Christoph von Dohnányi gained renown as one of the world's most versatile conductors in the last decades of the twentieth century and beyond, earning particular distinction for his interpretations of Romantic music and that of the Second Viennese School. The grandson of the well-known Hungarian composer Ernst von Dohnányi (1877-1960), Dohnányi studied the piano in his youth. Both his personal life and his musical education were disrupted by World War II; his father and his uncle, Dietrich Bonhoeffer, were executed by the Nazis for their complicity in a plot to assassinate Adolf Hitler.
After the war, Dohnányi studied law at the University of Munich and entered the Munich Musikhochschule in 1948, taking the institution's top prize in composition and conducting within a few years. He traveled to the United States to study music with his grandfather, who had emigrated to Florida in 1949 and was the composer-in-residence at Florida State University in Tallahassee. In a rite of passage for conductors of his generation, Dohnányi also made the pilgrimage to the Tanglewood Music Center to study conducting with Leonard Bernstein.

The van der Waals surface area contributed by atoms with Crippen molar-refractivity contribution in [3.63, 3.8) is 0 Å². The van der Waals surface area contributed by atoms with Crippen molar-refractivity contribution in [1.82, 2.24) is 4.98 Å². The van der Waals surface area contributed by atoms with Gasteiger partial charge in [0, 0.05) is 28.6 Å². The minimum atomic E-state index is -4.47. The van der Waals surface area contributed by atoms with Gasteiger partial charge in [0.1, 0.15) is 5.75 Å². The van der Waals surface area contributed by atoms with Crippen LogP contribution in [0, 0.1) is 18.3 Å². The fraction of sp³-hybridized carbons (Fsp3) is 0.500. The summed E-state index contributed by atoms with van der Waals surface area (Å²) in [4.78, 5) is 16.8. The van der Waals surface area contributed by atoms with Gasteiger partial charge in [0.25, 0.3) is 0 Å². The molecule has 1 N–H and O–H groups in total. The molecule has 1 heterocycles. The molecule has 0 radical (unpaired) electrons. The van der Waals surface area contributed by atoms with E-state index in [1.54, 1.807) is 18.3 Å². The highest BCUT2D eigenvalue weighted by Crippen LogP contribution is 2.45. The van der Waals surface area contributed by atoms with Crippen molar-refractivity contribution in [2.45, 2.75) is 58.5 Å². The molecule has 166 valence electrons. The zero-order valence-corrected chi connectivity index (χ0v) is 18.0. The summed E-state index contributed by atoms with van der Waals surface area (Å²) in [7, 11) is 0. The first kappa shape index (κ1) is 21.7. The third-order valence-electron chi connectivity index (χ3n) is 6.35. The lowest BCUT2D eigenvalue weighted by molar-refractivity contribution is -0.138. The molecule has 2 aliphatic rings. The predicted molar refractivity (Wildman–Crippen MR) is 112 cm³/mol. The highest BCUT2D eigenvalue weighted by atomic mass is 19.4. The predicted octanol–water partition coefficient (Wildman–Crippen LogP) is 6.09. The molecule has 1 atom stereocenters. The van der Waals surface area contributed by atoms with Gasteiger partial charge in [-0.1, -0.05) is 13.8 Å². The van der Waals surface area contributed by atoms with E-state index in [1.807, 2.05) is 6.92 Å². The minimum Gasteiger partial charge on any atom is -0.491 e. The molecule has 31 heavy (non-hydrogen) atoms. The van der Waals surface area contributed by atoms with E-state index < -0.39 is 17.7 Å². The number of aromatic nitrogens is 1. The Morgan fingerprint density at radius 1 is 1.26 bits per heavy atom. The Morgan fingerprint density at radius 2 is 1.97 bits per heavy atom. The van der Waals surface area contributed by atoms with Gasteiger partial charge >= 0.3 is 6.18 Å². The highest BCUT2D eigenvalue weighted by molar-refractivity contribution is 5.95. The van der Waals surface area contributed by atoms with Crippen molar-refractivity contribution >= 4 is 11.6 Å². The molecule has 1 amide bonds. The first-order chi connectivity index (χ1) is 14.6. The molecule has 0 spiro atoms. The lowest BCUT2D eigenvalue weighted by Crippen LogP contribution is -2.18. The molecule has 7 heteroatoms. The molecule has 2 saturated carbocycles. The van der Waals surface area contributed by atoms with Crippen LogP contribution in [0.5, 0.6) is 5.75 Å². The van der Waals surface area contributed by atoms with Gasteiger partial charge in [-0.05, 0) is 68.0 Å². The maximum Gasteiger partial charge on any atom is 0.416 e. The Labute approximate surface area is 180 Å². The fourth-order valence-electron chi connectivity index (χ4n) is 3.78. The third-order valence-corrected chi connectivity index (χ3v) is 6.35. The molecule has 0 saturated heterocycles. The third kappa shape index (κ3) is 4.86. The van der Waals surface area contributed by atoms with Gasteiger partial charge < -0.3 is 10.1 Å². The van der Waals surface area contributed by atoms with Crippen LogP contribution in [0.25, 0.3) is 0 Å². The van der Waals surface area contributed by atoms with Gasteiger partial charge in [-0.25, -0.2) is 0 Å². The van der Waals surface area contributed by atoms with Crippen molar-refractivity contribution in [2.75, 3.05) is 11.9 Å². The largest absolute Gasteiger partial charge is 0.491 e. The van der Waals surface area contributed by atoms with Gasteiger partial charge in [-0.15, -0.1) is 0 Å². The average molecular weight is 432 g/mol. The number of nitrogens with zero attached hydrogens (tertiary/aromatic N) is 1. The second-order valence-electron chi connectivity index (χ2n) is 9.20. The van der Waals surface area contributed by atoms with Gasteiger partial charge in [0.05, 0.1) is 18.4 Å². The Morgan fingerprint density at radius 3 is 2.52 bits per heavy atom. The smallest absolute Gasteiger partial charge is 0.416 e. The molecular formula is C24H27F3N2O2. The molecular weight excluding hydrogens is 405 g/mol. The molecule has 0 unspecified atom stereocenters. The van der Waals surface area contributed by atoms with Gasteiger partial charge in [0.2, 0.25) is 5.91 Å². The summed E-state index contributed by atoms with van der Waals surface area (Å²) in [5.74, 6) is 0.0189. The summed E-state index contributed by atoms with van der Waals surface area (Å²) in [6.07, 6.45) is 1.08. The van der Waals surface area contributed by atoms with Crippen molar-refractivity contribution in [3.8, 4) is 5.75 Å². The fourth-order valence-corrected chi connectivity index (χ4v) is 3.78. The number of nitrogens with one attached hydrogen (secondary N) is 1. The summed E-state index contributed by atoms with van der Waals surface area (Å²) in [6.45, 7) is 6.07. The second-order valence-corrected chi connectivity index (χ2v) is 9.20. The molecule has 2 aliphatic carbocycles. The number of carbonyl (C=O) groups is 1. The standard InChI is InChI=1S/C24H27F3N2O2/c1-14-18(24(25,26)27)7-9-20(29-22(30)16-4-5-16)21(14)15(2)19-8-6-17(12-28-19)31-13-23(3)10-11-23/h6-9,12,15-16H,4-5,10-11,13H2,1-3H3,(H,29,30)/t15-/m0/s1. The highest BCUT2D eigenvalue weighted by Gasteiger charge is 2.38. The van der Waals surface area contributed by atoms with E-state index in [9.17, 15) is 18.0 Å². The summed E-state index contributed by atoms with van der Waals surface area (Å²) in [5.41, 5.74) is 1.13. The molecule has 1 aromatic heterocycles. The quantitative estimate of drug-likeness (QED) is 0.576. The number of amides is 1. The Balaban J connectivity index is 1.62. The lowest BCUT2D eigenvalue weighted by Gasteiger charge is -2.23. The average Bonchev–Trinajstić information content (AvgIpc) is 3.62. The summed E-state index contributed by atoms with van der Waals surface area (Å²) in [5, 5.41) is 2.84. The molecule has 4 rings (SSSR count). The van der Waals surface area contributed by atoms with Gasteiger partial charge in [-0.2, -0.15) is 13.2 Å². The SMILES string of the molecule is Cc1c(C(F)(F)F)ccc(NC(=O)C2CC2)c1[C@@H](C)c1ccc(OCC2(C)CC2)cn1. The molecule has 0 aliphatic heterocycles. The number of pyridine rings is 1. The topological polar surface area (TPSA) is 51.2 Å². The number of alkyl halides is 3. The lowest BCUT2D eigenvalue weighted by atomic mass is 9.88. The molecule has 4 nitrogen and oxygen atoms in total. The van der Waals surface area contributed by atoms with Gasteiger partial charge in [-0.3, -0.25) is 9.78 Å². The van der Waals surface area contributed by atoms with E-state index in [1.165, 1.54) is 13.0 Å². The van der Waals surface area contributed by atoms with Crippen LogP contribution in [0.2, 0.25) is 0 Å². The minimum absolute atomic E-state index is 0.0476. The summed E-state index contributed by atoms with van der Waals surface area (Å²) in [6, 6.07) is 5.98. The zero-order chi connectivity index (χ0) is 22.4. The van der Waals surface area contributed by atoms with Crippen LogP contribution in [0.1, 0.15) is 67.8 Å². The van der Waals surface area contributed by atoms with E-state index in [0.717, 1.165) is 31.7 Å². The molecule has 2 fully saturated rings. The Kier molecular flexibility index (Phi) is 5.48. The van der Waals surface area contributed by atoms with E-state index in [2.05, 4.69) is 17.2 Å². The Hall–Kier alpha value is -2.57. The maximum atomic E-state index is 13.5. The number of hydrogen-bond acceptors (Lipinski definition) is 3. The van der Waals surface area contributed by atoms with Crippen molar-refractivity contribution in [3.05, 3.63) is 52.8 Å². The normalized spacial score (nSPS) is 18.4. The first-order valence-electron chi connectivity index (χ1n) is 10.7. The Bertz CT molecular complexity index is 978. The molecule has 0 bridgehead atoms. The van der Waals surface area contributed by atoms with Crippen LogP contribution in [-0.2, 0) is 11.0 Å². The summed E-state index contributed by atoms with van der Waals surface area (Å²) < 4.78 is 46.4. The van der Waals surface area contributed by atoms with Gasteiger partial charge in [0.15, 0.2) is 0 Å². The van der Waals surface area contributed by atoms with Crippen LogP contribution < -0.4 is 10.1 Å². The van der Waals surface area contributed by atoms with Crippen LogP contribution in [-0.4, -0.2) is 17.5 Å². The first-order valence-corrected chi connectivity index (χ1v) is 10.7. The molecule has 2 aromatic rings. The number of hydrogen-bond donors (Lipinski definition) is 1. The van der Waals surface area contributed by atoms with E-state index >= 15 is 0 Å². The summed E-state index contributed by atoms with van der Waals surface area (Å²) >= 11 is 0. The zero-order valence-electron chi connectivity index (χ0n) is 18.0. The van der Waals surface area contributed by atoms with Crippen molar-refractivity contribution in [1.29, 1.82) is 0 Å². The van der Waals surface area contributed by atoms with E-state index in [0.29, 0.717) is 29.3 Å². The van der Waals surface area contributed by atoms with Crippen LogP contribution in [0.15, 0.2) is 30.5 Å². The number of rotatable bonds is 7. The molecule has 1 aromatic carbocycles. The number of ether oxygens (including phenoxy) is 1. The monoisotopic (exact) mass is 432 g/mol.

He returned to Germany and in 1952 assumed posts at the Frankfurt Opera, then under the leadership of Georg Solti. His career continued apace with posts as Generalmusikdirektor in Lübeck (1957-1963) and Kassel (1963-1969), chief conductor of the Cologne Radio Symphony Orchestra (1964-1969), director of the Frankfurt Opera (1968-1977), and Intendent and Principal Conductor of the Hamburg State Opera (1978-1984). Highlights of his career to that point include conducting the world premieres of two of Henze's operas, Der Junge Lord in 1965 and Die Bassariden in 1966. A full schedule of guest engagements included concerts with the great orchestras of Europe and operas at Covent Garden, La Scala, the Metropolitan in New York, and elsewhere.
In 1984 he assumed his most influential post, as music director of the Cleveland Orchestra. With that ensemble, Dohnányi produced a diverse, well-received body of recordings ranging from the music of Mozart and Schubert to that of Ives, Varése, and Lutoslawski. He further honed and maintained the orchestra's razor-sharp sense of ensemble and infused its overall sound with a distinctive warmth. He was succeeded as music director by Franz Welser-Möst in 2002.
In 1997 Dohnányi became principal conductor of the Philharmonia Orchestra in London. He has received numerous honors, including the commander's Cross of the Republic of Austria, Germany's Commander's Cross of the Order of Merit, and the Bartók Prize of Hungary. In 2004 Dohnányi became chief conductor of the NDR Symphony in Hamburg, Germany.